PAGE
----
I’ve been so excited to sit down and get started with Edinburgh content. So excited, in fact, that I actually began writing this post while I was still there! During the Easter holidays my family and I spent 7 days in the Scottish capital, and our time was absolutely jam-packed. It was our first visit to Scotland, and a special one at that. My Dad actually grew up in Edinburgh before moving to Wales and this was the first time he’d come back in 42 years.
The city of Edinburgh is absolutely bustling with life and it’s a complete hub of culture. You can’t help but learn something new while you’re there. Especially if you’re walking through the streets and happen to hear a snippet of information from a walking tour guide. While the options are endless, there’s a select few things that I’d consider a must. There’s so much to do in Edinburgh that it’s difficult to fit it all in. If you follow me on Instagram, you’ll know all about some of my day-to-day antics there!
Yes, the classic Edinburgh Castle is first on my list – and for obvious reasons. The castle can be seen from all directions in the city in both the Old and New Town, there’s no hiding from it! The dominating structure is perched up on castle rock, an imposing cliff face overlooking the city. Inside the walls there’s a wide range of things to do and see – I’ve listed a few key attractions below.
The crown was first used at the coronation of Mary Queen of Scots in 1543 and is considered to be priceless. Photography is strictly prohibited in this area and is guarded closely by staff.
This wood panelled dining hall was the hub of great banquets and events in it’s prime. It was later used as a military hospital until 1886. The walls are lined with weapons and armour; illustrating it’s military history.
If you think you’ve seen big guns, think again. The Mons Meg has a barrel diameter of 20 inches (big enough to fit a small child!) and is capable of firing a 150kg gunstone up to 2 miles (3.2km). This thing can do some serious damage.
Growing up in rural West Wales, I’ve seen my fair share of small buildings. But I’ve never seen anything like this! St Margaret’s Chapel is an absolutely tiny Grade A listed building, with barely enough room for 20-30 people. In the 16th century it was used for gunpowder storage before being restored to a place of worship in 1845.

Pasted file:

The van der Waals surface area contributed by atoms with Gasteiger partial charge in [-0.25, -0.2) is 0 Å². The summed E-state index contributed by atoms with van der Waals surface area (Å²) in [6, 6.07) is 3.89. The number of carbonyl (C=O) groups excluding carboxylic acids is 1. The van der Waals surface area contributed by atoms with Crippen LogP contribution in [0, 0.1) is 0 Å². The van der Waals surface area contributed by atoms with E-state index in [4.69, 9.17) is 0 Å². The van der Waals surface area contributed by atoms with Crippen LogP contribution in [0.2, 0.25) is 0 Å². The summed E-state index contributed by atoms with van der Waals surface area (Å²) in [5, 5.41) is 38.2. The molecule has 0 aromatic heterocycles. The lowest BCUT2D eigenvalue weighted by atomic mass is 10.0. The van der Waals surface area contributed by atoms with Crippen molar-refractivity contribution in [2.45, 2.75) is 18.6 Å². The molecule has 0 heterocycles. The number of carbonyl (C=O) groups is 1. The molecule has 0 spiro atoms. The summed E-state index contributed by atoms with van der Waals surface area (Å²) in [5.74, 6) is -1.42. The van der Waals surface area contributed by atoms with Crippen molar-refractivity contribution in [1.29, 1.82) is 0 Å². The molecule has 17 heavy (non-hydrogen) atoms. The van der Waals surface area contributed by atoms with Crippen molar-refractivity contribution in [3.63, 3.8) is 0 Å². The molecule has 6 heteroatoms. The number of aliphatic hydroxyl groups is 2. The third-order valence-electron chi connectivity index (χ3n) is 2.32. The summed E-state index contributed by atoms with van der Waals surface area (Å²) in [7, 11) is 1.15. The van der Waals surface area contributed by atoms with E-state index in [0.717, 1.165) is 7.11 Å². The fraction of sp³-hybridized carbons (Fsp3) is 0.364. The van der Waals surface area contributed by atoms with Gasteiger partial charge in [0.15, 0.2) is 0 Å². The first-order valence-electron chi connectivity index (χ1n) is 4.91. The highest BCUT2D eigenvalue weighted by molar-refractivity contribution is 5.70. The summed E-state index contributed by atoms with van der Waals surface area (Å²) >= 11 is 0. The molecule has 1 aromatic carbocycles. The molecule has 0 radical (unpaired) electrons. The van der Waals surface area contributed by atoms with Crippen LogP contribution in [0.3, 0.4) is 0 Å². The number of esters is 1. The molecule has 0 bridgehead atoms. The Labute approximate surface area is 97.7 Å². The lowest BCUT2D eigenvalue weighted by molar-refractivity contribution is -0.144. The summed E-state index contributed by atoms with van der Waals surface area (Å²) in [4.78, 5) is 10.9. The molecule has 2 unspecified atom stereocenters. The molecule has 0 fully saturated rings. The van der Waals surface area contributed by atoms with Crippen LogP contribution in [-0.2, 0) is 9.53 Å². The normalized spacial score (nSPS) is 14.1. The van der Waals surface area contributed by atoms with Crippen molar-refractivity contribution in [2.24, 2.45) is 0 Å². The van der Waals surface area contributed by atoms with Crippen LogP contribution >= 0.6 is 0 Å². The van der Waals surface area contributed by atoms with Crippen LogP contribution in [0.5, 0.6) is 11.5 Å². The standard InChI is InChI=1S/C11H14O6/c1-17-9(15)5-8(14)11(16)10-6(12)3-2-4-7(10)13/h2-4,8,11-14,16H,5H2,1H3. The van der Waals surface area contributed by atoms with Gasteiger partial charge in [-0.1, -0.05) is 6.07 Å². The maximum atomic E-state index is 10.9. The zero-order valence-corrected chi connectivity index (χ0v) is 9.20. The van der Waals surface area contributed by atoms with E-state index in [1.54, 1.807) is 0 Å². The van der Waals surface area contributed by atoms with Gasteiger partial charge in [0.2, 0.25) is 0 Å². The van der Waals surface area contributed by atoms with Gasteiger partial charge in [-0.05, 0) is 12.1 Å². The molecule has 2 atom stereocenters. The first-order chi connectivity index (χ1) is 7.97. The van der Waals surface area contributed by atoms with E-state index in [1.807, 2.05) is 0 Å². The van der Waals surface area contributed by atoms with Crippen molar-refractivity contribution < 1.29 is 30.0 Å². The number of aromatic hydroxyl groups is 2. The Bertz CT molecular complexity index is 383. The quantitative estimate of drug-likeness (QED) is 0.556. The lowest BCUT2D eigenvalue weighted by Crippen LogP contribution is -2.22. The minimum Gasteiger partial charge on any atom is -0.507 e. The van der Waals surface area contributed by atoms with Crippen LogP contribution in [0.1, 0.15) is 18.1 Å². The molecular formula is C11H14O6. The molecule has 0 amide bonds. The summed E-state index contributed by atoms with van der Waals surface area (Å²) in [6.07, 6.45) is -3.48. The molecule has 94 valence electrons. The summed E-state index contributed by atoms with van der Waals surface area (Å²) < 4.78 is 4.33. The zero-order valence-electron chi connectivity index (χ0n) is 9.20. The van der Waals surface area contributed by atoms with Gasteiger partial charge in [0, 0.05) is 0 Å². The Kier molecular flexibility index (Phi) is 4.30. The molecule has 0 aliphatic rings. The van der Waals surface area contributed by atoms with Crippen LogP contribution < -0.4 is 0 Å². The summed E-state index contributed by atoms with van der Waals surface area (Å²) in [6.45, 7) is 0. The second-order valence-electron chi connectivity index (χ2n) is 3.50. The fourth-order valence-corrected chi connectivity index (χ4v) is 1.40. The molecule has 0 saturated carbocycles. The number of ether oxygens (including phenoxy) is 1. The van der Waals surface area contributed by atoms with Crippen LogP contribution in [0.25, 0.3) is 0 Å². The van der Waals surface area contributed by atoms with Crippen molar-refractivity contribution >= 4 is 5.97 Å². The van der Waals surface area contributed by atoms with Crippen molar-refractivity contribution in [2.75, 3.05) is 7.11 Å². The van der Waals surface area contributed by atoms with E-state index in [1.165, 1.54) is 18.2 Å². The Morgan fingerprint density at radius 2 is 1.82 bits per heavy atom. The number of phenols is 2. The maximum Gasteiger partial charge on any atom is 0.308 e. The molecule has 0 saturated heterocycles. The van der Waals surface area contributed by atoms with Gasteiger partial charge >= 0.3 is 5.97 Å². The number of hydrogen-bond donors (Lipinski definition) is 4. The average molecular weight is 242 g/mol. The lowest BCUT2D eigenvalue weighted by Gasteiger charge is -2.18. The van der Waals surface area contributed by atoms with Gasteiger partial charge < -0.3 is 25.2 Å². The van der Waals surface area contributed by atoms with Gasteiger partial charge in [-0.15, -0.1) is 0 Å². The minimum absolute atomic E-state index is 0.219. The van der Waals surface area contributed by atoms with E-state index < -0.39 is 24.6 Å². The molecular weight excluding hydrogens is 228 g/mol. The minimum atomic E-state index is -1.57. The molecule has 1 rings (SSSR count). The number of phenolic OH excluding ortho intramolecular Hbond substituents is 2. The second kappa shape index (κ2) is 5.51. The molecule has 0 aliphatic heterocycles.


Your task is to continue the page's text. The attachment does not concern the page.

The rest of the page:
In the 1700’s and 1800’s prisoners of war were kept below The Great Hall in Edinburgh Castle. They’ve recreated some of the cells to show what life would’ve been like for a prisoner of war. The recreation is complete with voice-overs from prisoners at the time. The gallery side of the exhibition displays some of the original wooden doors from the prison cells at the time, complete with prisoner’s carvings.
Located at the centre of the Old Town, Camera Obscura is a mind-blowing experience. Like my Mum said, “it’s like Techniquest but better”. They also have some of the best views of the city from their rooftop – perfect for those cityscape pics on the ‘gram! My favourite part of the attraction is the World of Illusions. To see what else they have on offer, click here.
This room really is a trippy experience! Two people stand at either end of the room. On the left side of the room, the person appears much smaller than they are. On the right side, it turns you into a giant. I tried it out with my younger sister who’s just under 5ft (I’m 5ft6 for reference).
This isn’t one for those of you who suffer from motion sickness, that’s for sure. The spinning lights paired with a tilting bridge are not for the faint-hearted.
It’s exactly what it says on the tin; a maze made out of mirrors. Before you go into the maze it’s asked that you put on a pair of plastic gloves to reduce fingerprints on the mirrored surfaces. Although it might seem easy at first, it’s ridiculously difficult to tell the reality apart from the reflection!
Owned by the Royal Zoological Society of Scotland, Edinburgh Zoo is dedicated to wildlife conservation and is also a registered charity organisation. If you’re there around 2pm, you’ll even catch the Penguin Parade!
This is something which began as an accident back in the 1950’s when a keeper accidentally left the enclosure open. It’s now one of the zoo’s most sought-after events!
These are the only Queensland Koalas within the UK, and they’re absolutely adorable. We were lucky enough to see a 9-month old baby (joey) koala on our visit. For the first six months of a joey koala’s life they’re situated in the mother’s pouch. For the following six months, they remain on the mothers back instead. They’re born blind and nurse on the mother’s milk for a year after birth.